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What is Reciprocal Teaching?Reciprocal Teaching

Reciprocal teaching is an instructional procedure designed to enhance students' comprehension of text. The procedure was designed by Anne Marie Palincsar, from Michigan State University and Anne Brown, from the University of Illinois. It is characterized by:

Why were these four strategies selected?

Each of these strategies helps students to construct meaning from text and monitor their reading to ensure that they are in fact understanding what they read. Students may find the set of cards developed by Kathie Babigian, helpful to guide their questioning process

Summarizing. This strategy provides the opportunity to identify, paraphrase, and integrate important information in the text.

Questioning. When students generate questions, they first identify the kind of information that is significant enough that it could provide the substance for a question. Then they pose this information in a question form and self--test to ascertain that they can indeed answer their own question.

Clarifying. When teaching students to clarify, their attention is called to the many reasons why text is difficult to understand; for example new vocabulary, unclear referent words, and unfamiliar or difficult concepts. Recognizing these blocks to understanding signals the reader to reread, read ahead, or ask for help.

Predicting. This strategy requires the reader to hypothesize about what the author might discuss next in the text. This provides a purpose for reading: to confirm or disapprove their hypotheses. An opportunity has been created for the students to link the new knowledge they will encounter in the text with the knowledge they already possess. It also facilitates the use of text structure as students learn that headings, subheadings, and questions imbedded in the text are useful means of anticipating what might occur next.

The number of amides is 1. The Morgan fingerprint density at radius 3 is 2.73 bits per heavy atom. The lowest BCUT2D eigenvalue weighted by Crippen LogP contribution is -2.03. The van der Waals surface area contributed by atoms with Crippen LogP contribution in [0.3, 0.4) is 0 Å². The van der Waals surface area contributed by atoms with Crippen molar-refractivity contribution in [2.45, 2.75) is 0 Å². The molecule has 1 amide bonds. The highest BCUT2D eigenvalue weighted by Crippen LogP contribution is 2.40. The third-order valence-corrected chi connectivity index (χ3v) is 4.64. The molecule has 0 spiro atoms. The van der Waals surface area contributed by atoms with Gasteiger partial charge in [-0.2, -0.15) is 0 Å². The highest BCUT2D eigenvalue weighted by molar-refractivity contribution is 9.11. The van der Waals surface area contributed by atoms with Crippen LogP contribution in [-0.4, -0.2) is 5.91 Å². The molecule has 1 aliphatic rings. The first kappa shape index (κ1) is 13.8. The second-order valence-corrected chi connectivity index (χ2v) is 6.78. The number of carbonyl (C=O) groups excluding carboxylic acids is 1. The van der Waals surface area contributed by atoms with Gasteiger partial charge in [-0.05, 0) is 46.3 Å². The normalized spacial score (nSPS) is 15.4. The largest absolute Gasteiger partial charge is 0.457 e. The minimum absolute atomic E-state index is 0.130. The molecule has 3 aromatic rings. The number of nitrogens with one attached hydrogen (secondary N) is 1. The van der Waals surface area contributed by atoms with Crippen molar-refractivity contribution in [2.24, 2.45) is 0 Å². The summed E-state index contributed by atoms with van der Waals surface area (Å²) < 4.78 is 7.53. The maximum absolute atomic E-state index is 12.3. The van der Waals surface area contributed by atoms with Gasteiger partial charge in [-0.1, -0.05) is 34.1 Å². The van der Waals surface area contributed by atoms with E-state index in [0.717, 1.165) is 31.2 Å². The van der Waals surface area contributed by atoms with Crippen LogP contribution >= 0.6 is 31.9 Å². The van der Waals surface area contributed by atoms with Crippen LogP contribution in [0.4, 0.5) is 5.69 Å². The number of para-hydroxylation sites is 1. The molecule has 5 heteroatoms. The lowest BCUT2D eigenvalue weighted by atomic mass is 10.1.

How are the four strategies used in a session?

The discussion leader generates questions to which the group responds. Additional questions are raised by other members of the group. The leader then summarizes the text and asks other members if they would like to elaborate upon or revise the summary. Clarifications are discussed. Then, in preparation for moving on to the next portion of text, the group generates predictions. The goal is flexible use of the strategies.

How are the four strategies introduced to students?

How should students be grouped for instruction?

Students should be taught in small heterogeneous groups to ensure that each student has ample opportunity to practice using the strategies while receiving feedback from other group members. The optimal group size is between six to eight students. Frequent guided practice is essential in helping students become more proficient in their use of the strategies.

What criteria should be used to select appropriate instructional materials?

How much time should be allocated for instruction?

The first days of instruction are spent introducing the students to the four strategies. The length of each session will depend upon the age and the attention of the students but will usually fall within the range of 20 to 40 minutes per session. It is recommended that the initial instruction take place on consecutive days. After this point, instruction can be provided on alternate days if necessary.

References

Palincsar, A.S. (1986, April). Interactive cognition to promote listening
comprehension. Paper presented at the annual meeting of the American Educational Research Association, San Francisco.

Palincsar, A.S. & Brown, A. L. (1984). Reciprocal Teaching in
Comprehension-fostering and Comprehension-monitoring Activities. Cognition and Instruction, 1 (2) 117-175

Palincsar, A.S. & David, Y.M. (1990, April). Learning Dialogues for
Comprenshion and Knowledge Acquisition. Paper presented at the annual meeting of the Council for Exceptional Children, Toronto.


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